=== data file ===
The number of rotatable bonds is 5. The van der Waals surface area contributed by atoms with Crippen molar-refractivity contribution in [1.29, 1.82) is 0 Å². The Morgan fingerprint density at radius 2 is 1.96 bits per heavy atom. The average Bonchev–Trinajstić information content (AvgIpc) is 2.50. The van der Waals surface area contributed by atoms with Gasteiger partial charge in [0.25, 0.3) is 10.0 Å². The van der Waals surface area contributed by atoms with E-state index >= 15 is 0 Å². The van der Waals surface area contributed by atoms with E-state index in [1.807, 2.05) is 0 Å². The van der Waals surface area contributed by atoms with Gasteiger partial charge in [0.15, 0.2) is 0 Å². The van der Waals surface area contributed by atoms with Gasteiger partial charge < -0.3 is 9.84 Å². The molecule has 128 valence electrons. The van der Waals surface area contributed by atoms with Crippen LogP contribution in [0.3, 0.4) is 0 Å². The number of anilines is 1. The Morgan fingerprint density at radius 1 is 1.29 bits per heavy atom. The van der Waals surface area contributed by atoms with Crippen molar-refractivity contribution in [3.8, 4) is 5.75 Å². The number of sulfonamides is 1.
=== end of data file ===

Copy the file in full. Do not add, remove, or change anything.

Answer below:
The number of rotatable bonds is 5. The van der Waals surface area contributed by atoms with Crippen molar-refractivity contribution in [1.29, 1.82) is 0 Å². The Morgan fingerprint density at radius 2 is 1.96 bits per heavy atom. The average Bonchev–Trinajstić information content (AvgIpc) is 2.50. The van der Waals surface area contributed by atoms with Gasteiger partial charge in [0.25, 0.3) is 10.0 Å². The van der Waals surface area contributed by atoms with E-state index >= 15 is 0 Å². The van der Waals surface area contributed by atoms with E-state index in [1.807, 2.05) is 0 Å². The van der Waals surface area contributed by atoms with Gasteiger partial charge in [0.15, 0.2) is 0 Å². The van der Waals surface area contributed by atoms with Gasteiger partial charge < -0.3 is 9.84 Å². The molecule has 128 valence electrons. The van der Waals surface area contributed by atoms with Crippen LogP contribution in [0.3, 0.4) is 0 Å². The number of anilines is 1. The Morgan fingerprint density at radius 1 is 1.29 bits per heavy atom. The van der Waals surface area contributed by atoms with Crippen molar-refractivity contribution in [3.8, 4) is 5.75 Å². The number of sulfonamides is 1.